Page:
Sunday, June 26, 2011

REVIEW: Sayuri Ichijo: Wet Lust

一条さゆり 濡れた欲情 (Ichijo Sayuri: Nureta Yokujo)

Released: 1972

Director:
Tatsumi Kumashiro

Starring:
Sayuri Ichijo
Hiroko Isayama
Kazuko Shirakawa
Go Awazu
Akira Takahashi

Running time:69 min.




Reviewed by Marc Saint-Cyr


Tatsumi Kumashiro is generally regarded as one of the most interesting and rewarding directors in the world of Japanese pink film, having solidly established himself within Nikkatsu in the 1970s. I have had the pleasure of reviewing two of his works in the past, both from 1973: "Yakuza Justice: Erotic Code of Honor," a highly entertaining crime drama with a renegade monk as its anti-hero, and "Lovers are Wet," a portrait of modern youth set in a small coastal town. Released one year previous, "Sayuri Ichijo: Wet Lust" showcases the attentiveness to both authenticity and cinematic inventiveness that Kumashiro would put to such good use in those later films.

The story focuses on a small variety theatre in Osaka that specializes in erotic acts. Its chief attraction is the famed striptease artist Sayuri Ichijo (playing herself), who receives generous amounts of attention from the media and her male admirers alike. Another woman who works there is the ambitious young Harumi (Hiroko Isayama), whose goal to move up and challenge Sayuri’s position as the theatre’s most sought-after performer is delayed by a few complications in her own life. Her boyfriend, Daikichi (Go Awazu), is released from prison after three years, but the couple’s reunion is somewhat soured by her confession that she saw other men during his absence. She in fact continues to maintain a sexual relationship with one – her yakuza pimp Isamu (Akira Takahashi), who violently clashes with Daikichi and finds himself increasingly unable to control Harumi. As she deals with police charges of obscenity and the ensuing fines, Sayuri prepares to retire from the stage – a development that her young rival plans to take advantage of accordingly.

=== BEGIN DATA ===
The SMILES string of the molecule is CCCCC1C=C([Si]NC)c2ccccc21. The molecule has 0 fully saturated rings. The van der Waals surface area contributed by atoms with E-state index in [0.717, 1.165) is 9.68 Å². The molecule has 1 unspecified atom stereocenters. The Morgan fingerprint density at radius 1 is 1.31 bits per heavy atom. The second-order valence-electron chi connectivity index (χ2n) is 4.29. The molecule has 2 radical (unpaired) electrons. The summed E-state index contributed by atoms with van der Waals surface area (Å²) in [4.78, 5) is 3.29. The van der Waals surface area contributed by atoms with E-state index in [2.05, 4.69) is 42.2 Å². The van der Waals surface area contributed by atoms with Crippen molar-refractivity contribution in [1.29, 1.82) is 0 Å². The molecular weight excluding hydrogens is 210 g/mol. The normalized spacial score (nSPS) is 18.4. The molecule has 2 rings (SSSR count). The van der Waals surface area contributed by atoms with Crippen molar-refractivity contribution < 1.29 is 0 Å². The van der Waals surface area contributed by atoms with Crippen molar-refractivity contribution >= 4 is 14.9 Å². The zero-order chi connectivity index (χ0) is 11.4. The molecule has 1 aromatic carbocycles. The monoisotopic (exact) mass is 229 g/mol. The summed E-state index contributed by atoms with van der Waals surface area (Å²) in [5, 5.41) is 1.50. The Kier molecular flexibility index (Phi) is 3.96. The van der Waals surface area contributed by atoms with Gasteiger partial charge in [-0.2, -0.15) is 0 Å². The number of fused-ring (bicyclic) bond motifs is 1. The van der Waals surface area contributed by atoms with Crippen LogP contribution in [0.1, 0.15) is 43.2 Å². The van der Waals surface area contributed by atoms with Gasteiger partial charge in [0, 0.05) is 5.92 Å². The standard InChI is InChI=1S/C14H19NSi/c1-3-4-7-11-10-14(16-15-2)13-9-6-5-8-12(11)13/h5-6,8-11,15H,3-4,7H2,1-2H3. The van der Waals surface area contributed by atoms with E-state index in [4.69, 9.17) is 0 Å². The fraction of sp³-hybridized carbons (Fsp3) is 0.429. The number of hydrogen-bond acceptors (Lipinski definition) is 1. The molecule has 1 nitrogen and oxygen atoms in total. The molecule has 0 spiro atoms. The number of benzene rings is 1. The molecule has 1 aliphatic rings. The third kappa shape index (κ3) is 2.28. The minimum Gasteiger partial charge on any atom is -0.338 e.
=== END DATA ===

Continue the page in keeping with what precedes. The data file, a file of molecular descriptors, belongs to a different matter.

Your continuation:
With "Sayuri Ichijo: Wet Lust," Kumashiro effectively utilizes the “slice of life” aesthetic recognizable from his other films. Here, it is fascinating to see it at work in the context of the variety theatre and its alluring performers. Nicely enhancing this aspect is Sayuri Ichijo’s presence as herself; her acts shown in the film (including, perhaps most memorably, one in which she dribbles melted candle wax onto portions of her body) are very likely ones she would have performed as part of her regular profession, allowing viewers access to the same type of spectacle so enjoyed by her live audiences. Other scenes, such as the ones in which she tends to her burned body in a small plastic tub after the show, confronts Harumi and fends off incessant bullies, allow her to project an oddly dignified persona and a maturity that both cleanly fit her status as an experienced, beloved performer. One of the film’s most interesting scenes is her emotional address to her faithful followers just before she begins her final show, possessing all the gratitude and sincerity of an internationally admired film star.

As Harumi, Hiroko Isayama gets most of the allotted screen time and serves as a nice counterbalance to Ichijo-san, so refreshingly spunky and mischievous is her performance. Whether ordering Daikichi to rape Sayuri, squatting and pissing in an empty alleyway, starting a fight with a fellow performer over her dissatisfaction with their lesbian act and having sex with Isamu in an outdoor amusement park ride, she continually proves herself to be an unruly source of conflict and attention. Additionally, she participates in the bulk of the film’s sex scenes – which, as with the other recent Kimstim releases of Kumashiro’s films, are censored by annoying black boxes that every so often appear on the screen.

"Sayuri Ichijo: Wet Lust" ultimately offers quite a lot to the curious viewer: a fairly compelling rivalry plotline; fun frequently unpredictable characters; great bits of outrageous, bawdy humor and a big enough dose of documentary sensibility to ground its world firmly in the reality that was 1970s Japan. Once again, Kumashiro-san proves himself to be one of the more rewarding facets of Japanese sex cinema’s long history.

Note: there are currently several existing titles for this particular film. Along with the one I decided to use for this review, there is also "Following Desire," "Wet Desire," "Ichijo’s Wet Lust," "Ichijo’s Wet Desire," "Drenched Passion" and "Sayuri Ichijo: Moist Desire."

Read more by Marc Saint-Cyr at his blog

1 comment:

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